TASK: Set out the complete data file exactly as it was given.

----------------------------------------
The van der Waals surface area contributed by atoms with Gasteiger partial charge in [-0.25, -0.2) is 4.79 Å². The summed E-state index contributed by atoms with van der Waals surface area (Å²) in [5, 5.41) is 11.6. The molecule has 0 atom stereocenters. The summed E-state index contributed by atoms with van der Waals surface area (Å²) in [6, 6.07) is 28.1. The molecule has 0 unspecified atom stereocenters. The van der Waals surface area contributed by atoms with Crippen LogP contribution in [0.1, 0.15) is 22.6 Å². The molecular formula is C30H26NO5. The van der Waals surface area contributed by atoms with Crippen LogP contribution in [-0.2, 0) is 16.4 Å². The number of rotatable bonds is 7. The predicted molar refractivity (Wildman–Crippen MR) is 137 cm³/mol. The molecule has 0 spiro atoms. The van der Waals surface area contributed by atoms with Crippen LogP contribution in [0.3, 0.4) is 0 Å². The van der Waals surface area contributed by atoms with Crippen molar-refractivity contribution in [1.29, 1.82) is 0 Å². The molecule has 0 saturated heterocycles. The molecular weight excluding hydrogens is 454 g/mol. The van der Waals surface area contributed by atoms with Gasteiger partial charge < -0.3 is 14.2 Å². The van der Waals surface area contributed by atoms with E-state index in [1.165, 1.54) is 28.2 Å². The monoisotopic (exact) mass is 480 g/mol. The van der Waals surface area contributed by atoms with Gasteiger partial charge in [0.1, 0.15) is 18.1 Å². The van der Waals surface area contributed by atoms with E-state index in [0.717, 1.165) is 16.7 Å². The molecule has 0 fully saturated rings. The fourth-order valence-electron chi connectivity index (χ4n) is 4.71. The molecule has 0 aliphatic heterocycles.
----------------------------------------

The van der Waals surface area contributed by atoms with Gasteiger partial charge in [-0.25, -0.2) is 4.79 Å². The summed E-state index contributed by atoms with van der Waals surface area (Å²) in [5, 5.41) is 11.6. The molecule has 0 atom stereocenters. The summed E-state index contributed by atoms with van der Waals surface area (Å²) in [6, 6.07) is 28.1. The molecule has 0 unspecified atom stereocenters. The van der Waals surface area contributed by atoms with Crippen LogP contribution in [0.1, 0.15) is 22.6 Å². The molecular formula is C30H26NO5. The van der Waals surface area contributed by atoms with Crippen LogP contribution in [-0.2, 0) is 16.4 Å². The number of rotatable bonds is 7. The predicted molar refractivity (Wildman–Crippen MR) is 137 cm³/mol. The molecule has 0 spiro atoms. The van der Waals surface area contributed by atoms with Crippen LogP contribution in [0.3, 0.4) is 0 Å². The van der Waals surface area contributed by atoms with Crippen molar-refractivity contribution in [1.29, 1.82) is 0 Å². The molecule has 0 saturated heterocycles. The molecular weight excluding hydrogens is 454 g/mol. The van der Waals surface area contributed by atoms with Gasteiger partial charge < -0.3 is 14.2 Å². The van der Waals surface area contributed by atoms with E-state index in [1.165, 1.54) is 28.2 Å². The monoisotopic (exact) mass is 480 g/mol. The van der Waals surface area contributed by atoms with Gasteiger partial charge in [0.1, 0.15) is 18.1 Å². The van der Waals surface area contributed by atoms with E-state index in [0.717, 1.165) is 16.7 Å². The molecule has 0 fully saturated rings. The fourth-order valence-electron chi connectivity index (χ4n) is 4.71. The molecule has 0 aliphatic heterocycles.